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youthunknown:


Plait (2014)
kurleebelle:

Stunning! @stylepantry (at www.kurleebelle.com)
mynaturalsistas:

Wash-n-Go success! 🙌 My coils are almost dry, not hard or stiff, and still full of moisture! Used @soultanicals Afro Gel-lato Coil Enhancer… Ayo (soultanicals founder), you’re a genius! #naturalhair #washngo #kinkycurlycoilyhair
trials-n-tresses:

@victoriaqueenv oh that shrinkage is something else ! #trialsntresses
kinkycurls:

“Now, I’m not ashamed of my skin Though obstacles it may bring. I proclaim to the world that I am A Black Woman, the element of spring. I blossom with happiness And pride within myself For I am A Black Woman And I wish to be nothing else.”
- Annie Ruth

Follow: http://bitchpudin.tumblr.com/

exgynocraticgrrl:

[Gifset text reads:

"There’s a very good sentence written by a black woman named Kay Lindsey in which she said, ‘Where the white woman is the sexual object, black women are sexual laborers.’

White womanhood has been the prevailing standard of femininity in this country [the United States of America]. If you were beautiful you had pale skin,…you had light skin, preferably light hair, you were gentle, you were retiring, you were sweet, you were chaste.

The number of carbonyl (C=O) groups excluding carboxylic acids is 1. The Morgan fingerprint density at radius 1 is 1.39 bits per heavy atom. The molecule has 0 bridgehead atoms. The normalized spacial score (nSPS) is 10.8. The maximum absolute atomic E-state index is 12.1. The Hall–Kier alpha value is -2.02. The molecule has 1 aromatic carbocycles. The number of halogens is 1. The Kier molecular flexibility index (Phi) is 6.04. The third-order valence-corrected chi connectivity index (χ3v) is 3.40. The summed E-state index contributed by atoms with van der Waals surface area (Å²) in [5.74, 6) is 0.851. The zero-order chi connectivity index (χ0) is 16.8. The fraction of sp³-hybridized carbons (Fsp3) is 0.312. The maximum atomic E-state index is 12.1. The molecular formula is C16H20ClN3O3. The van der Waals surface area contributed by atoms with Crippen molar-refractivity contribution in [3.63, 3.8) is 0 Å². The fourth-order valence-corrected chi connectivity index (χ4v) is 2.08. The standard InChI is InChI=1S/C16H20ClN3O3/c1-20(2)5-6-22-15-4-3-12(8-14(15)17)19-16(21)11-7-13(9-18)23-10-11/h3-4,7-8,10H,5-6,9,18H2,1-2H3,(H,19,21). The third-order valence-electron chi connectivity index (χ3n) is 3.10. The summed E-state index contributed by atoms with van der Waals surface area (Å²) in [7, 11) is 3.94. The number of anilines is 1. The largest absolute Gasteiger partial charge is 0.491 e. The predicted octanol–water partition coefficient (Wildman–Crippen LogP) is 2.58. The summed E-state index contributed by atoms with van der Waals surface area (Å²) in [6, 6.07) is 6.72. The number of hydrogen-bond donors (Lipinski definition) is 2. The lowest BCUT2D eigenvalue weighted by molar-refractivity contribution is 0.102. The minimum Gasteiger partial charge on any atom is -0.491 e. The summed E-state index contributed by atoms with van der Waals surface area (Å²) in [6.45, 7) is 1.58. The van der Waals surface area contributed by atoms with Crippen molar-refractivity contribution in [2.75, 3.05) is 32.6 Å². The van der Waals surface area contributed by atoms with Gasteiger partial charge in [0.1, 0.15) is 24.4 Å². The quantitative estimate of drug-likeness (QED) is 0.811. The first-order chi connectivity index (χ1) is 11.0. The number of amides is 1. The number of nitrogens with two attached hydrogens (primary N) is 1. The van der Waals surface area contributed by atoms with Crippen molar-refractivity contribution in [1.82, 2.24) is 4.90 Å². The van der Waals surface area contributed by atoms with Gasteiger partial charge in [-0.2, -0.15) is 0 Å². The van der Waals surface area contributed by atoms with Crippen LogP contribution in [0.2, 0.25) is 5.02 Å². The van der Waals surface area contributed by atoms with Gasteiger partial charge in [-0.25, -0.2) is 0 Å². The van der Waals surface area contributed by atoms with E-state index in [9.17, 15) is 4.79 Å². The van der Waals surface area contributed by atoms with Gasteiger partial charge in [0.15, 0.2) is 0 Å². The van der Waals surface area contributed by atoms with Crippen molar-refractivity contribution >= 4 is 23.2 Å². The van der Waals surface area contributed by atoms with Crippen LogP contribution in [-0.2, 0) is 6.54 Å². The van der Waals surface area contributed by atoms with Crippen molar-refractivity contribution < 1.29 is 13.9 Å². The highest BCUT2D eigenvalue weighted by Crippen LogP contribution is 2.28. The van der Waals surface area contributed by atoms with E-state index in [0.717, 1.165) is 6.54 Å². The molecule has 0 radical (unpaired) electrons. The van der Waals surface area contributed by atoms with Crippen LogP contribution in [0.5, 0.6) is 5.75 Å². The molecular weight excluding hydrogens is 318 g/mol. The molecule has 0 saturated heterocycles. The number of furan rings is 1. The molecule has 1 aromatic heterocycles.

Because of our historical position as black women, most of us were slaves which means we worked as hard as any man on the plantations, then we moved into factories. Most of us were not pure because on plantations we were bought to be breeders and whores. We were not qualified for the prevailing standards of femininity, white femininity, so we were passed down.

If you are a woman who does not fit women’s standards, you’re a piece of crap. So we [black women] got none of the benefits of being a woman. They’re double-edged benefits but they are benefits: money from wealthy men, so-on and so-forth. We [black women] got all of the liabilities. As I said before, we are on the lowest rung, even in a profession like prostitution because we are valueless as black women.

So we [black women] were brought up outside the pale of femininity but we weren’t considered worth turning into useful men; because ‘What is a Black Woman?’ She’s a woman and she is also black. We weren’t as good as black men and we were useless, we weren’t good enough to be imitating white women. So we had nothing.

[Black women] were total outsiders. Which is why economically we are on the absolute bottom and psychologically, if you will, of the barrel.”]

Margo Jefferson on Some American Feminists (1980)

(via naturalblkgirlsrock)